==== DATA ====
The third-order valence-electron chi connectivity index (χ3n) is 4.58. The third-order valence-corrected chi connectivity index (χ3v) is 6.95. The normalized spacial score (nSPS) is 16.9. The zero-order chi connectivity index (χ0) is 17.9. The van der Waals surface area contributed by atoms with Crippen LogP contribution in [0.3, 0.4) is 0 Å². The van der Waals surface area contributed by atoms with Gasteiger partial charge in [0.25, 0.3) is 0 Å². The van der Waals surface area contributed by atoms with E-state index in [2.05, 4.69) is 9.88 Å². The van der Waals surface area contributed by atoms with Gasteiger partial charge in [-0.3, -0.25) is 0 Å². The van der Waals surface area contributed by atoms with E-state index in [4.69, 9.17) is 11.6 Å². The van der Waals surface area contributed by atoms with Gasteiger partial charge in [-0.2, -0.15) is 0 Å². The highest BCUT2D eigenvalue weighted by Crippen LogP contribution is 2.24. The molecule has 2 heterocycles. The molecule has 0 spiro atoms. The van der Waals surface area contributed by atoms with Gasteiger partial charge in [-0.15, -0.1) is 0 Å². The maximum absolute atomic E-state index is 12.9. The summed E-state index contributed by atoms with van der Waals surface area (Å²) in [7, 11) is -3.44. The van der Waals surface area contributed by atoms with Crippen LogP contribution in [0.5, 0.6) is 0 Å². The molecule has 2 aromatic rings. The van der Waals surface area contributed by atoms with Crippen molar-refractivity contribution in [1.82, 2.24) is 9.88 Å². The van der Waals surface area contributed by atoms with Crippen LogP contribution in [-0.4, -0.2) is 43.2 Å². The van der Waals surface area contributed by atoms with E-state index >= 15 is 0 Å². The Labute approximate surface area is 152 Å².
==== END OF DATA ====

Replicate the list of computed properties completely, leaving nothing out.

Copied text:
The third-order valence-electron chi connectivity index (χ3n) is 4.58. The third-order valence-corrected chi connectivity index (χ3v) is 6.95. The normalized spacial score (nSPS) is 16.9. The zero-order chi connectivity index (χ0) is 17.9. The van der Waals surface area contributed by atoms with Crippen LogP contribution in [0.3, 0.4) is 0 Å². The van der Waals surface area contributed by atoms with Gasteiger partial charge in [0.25, 0.3) is 0 Å². The van der Waals surface area contributed by atoms with E-state index in [2.05, 4.69) is 9.88 Å². The van der Waals surface area contributed by atoms with Gasteiger partial charge in [-0.3, -0.25) is 0 Å². The van der Waals surface area contributed by atoms with E-state index in [4.69, 9.17) is 11.6 Å². The van der Waals surface area contributed by atoms with Gasteiger partial charge in [-0.2, -0.15) is 0 Å². The highest BCUT2D eigenvalue weighted by Crippen LogP contribution is 2.24. The molecule has 2 heterocycles. The molecule has 0 spiro atoms. The van der Waals surface area contributed by atoms with Gasteiger partial charge in [-0.15, -0.1) is 0 Å². The maximum absolute atomic E-state index is 12.9. The summed E-state index contributed by atoms with van der Waals surface area (Å²) in [7, 11) is -3.44. The van der Waals surface area contributed by atoms with Crippen LogP contribution in [0.5, 0.6) is 0 Å². The molecule has 2 aromatic rings. The van der Waals surface area contributed by atoms with Crippen molar-refractivity contribution in [1.82, 2.24) is 9.88 Å². The van der Waals surface area contributed by atoms with Crippen LogP contribution in [-0.4, -0.2) is 43.2 Å². The van der Waals surface area contributed by atoms with E-state index >= 15 is 0 Å². The Labute approximate surface area is 152 Å².